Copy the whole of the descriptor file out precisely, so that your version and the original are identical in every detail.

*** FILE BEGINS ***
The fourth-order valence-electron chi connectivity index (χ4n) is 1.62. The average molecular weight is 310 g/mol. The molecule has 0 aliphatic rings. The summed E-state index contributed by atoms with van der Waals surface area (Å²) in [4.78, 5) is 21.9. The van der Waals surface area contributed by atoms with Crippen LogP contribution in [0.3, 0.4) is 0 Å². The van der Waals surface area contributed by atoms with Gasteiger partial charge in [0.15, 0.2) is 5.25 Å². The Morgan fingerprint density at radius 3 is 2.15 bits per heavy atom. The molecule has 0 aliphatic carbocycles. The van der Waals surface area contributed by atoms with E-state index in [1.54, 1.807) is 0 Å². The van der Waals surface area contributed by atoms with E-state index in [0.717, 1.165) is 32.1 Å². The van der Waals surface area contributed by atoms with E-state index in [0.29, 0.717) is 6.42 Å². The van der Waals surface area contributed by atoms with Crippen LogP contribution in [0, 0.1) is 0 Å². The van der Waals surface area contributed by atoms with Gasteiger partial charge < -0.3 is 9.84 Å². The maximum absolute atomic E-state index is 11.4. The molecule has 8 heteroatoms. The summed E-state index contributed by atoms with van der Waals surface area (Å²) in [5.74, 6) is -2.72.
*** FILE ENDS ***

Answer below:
The fourth-order valence-electron chi connectivity index (χ4n) is 1.62. The average molecular weight is 310 g/mol. The molecule has 0 aliphatic rings. The summed E-state index contributed by atoms with van der Waals surface area (Å²) in [4.78, 5) is 21.9. The van der Waals surface area contributed by atoms with Crippen LogP contribution in [0.3, 0.4) is 0 Å². The van der Waals surface area contributed by atoms with Gasteiger partial charge in [0.15, 0.2) is 5.25 Å². The Morgan fingerprint density at radius 3 is 2.15 bits per heavy atom. The molecule has 0 aliphatic carbocycles. The van der Waals surface area contributed by atoms with E-state index in [1.54, 1.807) is 0 Å². The van der Waals surface area contributed by atoms with E-state index in [0.717, 1.165) is 32.1 Å². The van der Waals surface area contributed by atoms with E-state index in [0.29, 0.717) is 6.42 Å². The van der Waals surface area contributed by atoms with Crippen LogP contribution in [0, 0.1) is 0 Å². The van der Waals surface area contributed by atoms with Gasteiger partial charge < -0.3 is 9.84 Å². The maximum absolute atomic E-state index is 11.4. The molecule has 8 heteroatoms. The summed E-state index contributed by atoms with van der Waals surface area (Å²) in [5.74, 6) is -2.72.